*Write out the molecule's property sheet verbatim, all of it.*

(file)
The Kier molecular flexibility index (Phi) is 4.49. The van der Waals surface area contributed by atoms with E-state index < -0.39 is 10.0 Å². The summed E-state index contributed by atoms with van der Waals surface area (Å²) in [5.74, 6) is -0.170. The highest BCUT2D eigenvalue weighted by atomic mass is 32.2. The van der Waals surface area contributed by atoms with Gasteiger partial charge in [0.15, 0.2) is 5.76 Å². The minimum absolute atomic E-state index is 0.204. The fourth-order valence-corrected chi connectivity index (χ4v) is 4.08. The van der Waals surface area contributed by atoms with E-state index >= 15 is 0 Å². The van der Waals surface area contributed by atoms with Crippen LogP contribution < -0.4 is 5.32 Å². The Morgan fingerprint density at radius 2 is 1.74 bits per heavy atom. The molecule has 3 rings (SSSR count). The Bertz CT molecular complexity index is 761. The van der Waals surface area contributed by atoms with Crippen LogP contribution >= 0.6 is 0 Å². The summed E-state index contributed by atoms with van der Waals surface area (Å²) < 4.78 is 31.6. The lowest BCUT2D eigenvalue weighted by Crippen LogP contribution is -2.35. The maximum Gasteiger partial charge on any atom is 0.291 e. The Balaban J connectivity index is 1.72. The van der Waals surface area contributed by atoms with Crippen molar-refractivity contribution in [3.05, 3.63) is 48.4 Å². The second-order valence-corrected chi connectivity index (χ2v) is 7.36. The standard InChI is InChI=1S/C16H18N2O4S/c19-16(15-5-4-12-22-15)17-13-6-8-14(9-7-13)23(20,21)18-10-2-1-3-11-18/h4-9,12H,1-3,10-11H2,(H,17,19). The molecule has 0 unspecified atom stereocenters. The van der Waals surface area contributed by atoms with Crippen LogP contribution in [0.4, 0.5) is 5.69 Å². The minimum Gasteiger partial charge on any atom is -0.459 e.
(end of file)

The Kier molecular flexibility index (Phi) is 4.49. The van der Waals surface area contributed by atoms with E-state index < -0.39 is 10.0 Å². The summed E-state index contributed by atoms with van der Waals surface area (Å²) in [5.74, 6) is -0.170. The highest BCUT2D eigenvalue weighted by atomic mass is 32.2. The van der Waals surface area contributed by atoms with Gasteiger partial charge in [0.15, 0.2) is 5.76 Å². The minimum absolute atomic E-state index is 0.204. The fourth-order valence-corrected chi connectivity index (χ4v) is 4.08. The van der Waals surface area contributed by atoms with E-state index >= 15 is 0 Å². The van der Waals surface area contributed by atoms with Crippen LogP contribution < -0.4 is 5.32 Å². The Morgan fingerprint density at radius 2 is 1.74 bits per heavy atom. The molecule has 3 rings (SSSR count). The Bertz CT molecular complexity index is 761. The van der Waals surface area contributed by atoms with Crippen LogP contribution >= 0.6 is 0 Å². The summed E-state index contributed by atoms with van der Waals surface area (Å²) < 4.78 is 31.6. The lowest BCUT2D eigenvalue weighted by Crippen LogP contribution is -2.35. The maximum Gasteiger partial charge on any atom is 0.291 e. The Balaban J connectivity index is 1.72. The van der Waals surface area contributed by atoms with Crippen molar-refractivity contribution in [3.05, 3.63) is 48.4 Å². The second-order valence-corrected chi connectivity index (χ2v) is 7.36. The standard InChI is InChI=1S/C16H18N2O4S/c19-16(15-5-4-12-22-15)17-13-6-8-14(9-7-13)23(20,21)18-10-2-1-3-11-18/h4-9,12H,1-3,10-11H2,(H,17,19). The molecule has 0 unspecified atom stereocenters. The van der Waals surface area contributed by atoms with Crippen LogP contribution in [0.4, 0.5) is 5.69 Å². The minimum Gasteiger partial charge on any atom is -0.459 e.